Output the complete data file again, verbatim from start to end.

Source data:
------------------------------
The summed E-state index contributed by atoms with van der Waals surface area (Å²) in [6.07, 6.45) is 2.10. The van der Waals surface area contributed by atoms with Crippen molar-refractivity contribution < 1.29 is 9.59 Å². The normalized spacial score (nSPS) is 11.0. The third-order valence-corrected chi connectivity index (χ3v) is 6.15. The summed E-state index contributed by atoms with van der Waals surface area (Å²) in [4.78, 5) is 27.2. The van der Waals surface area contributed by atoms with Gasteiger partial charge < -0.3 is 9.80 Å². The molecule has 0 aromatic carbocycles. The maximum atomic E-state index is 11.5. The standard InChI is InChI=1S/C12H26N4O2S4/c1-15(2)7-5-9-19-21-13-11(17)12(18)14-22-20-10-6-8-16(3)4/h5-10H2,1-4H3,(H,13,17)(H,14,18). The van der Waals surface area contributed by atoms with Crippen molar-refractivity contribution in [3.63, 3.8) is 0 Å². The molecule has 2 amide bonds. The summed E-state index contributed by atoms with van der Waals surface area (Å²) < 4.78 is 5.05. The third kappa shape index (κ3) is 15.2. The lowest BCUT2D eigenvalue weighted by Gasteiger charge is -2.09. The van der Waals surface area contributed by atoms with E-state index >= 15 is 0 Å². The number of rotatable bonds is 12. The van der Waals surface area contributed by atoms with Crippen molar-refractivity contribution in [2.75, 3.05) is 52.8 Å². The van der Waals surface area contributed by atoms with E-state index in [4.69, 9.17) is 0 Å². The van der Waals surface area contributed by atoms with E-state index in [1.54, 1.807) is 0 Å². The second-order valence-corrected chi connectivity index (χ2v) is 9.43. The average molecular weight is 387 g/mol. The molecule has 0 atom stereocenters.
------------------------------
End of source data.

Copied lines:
The summed E-state index contributed by atoms with van der Waals surface area (Å²) in [6.07, 6.45) is 2.10. The van der Waals surface area contributed by atoms with Crippen molar-refractivity contribution < 1.29 is 9.59 Å². The normalized spacial score (nSPS) is 11.0. The third-order valence-corrected chi connectivity index (χ3v) is 6.15. The summed E-state index contributed by atoms with van der Waals surface area (Å²) in [4.78, 5) is 27.2. The van der Waals surface area contributed by atoms with Gasteiger partial charge < -0.3 is 9.80 Å². The molecule has 0 aromatic carbocycles. The maximum atomic E-state index is 11.5. The standard InChI is InChI=1S/C12H26N4O2S4/c1-15(2)7-5-9-19-21-13-11(17)12(18)14-22-20-10-6-8-16(3)4/h5-10H2,1-4H3,(H,13,17)(H,14,18). The van der Waals surface area contributed by atoms with Crippen molar-refractivity contribution in [3.63, 3.8) is 0 Å². The molecule has 2 amide bonds. The summed E-state index contributed by atoms with van der Waals surface area (Å²) < 4.78 is 5.05. The third kappa shape index (κ3) is 15.2. The lowest BCUT2D eigenvalue weighted by Gasteiger charge is -2.09. The van der Waals surface area contributed by atoms with E-state index >= 15 is 0 Å². The number of rotatable bonds is 12. The van der Waals surface area contributed by atoms with Crippen molar-refractivity contribution in [2.75, 3.05) is 52.8 Å². The van der Waals surface area contributed by atoms with E-state index in [4.69, 9.17) is 0 Å². The van der Waals surface area contributed by atoms with E-state index in [1.54, 1.807) is 0 Å². The second-order valence-corrected chi connectivity index (χ2v) is 9.43. The average molecular weight is 387 g/mol. The molecule has 0 atom stereocenters.